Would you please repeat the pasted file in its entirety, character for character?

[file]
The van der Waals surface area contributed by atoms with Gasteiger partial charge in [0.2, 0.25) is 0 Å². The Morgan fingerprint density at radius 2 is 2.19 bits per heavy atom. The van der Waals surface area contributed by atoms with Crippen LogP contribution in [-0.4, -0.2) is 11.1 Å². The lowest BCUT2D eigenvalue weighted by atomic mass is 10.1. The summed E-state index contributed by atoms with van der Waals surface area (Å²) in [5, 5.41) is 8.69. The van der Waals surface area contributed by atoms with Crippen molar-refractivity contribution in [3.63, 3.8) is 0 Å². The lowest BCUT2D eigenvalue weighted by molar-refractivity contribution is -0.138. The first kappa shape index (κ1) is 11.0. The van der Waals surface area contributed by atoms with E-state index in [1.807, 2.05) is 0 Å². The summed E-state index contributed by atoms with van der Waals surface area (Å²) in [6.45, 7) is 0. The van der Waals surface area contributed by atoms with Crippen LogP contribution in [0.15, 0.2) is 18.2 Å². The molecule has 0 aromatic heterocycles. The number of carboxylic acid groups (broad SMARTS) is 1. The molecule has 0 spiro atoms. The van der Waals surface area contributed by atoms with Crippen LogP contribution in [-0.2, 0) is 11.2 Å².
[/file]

The van der Waals surface area contributed by atoms with Gasteiger partial charge in [0.2, 0.25) is 0 Å². The Morgan fingerprint density at radius 2 is 2.19 bits per heavy atom. The van der Waals surface area contributed by atoms with Crippen LogP contribution in [-0.4, -0.2) is 11.1 Å². The lowest BCUT2D eigenvalue weighted by atomic mass is 10.1. The summed E-state index contributed by atoms with van der Waals surface area (Å²) in [5, 5.41) is 8.69. The van der Waals surface area contributed by atoms with Crippen molar-refractivity contribution in [3.63, 3.8) is 0 Å². The lowest BCUT2D eigenvalue weighted by molar-refractivity contribution is -0.138. The first kappa shape index (κ1) is 11.0. The van der Waals surface area contributed by atoms with E-state index in [1.807, 2.05) is 0 Å². The summed E-state index contributed by atoms with van der Waals surface area (Å²) in [6.45, 7) is 0. The van der Waals surface area contributed by atoms with Crippen LogP contribution in [0.15, 0.2) is 18.2 Å². The molecule has 0 aromatic heterocycles. The number of carboxylic acid groups (broad SMARTS) is 1. The molecule has 0 spiro atoms. The van der Waals surface area contributed by atoms with Crippen LogP contribution in [-0.2, 0) is 11.2 Å².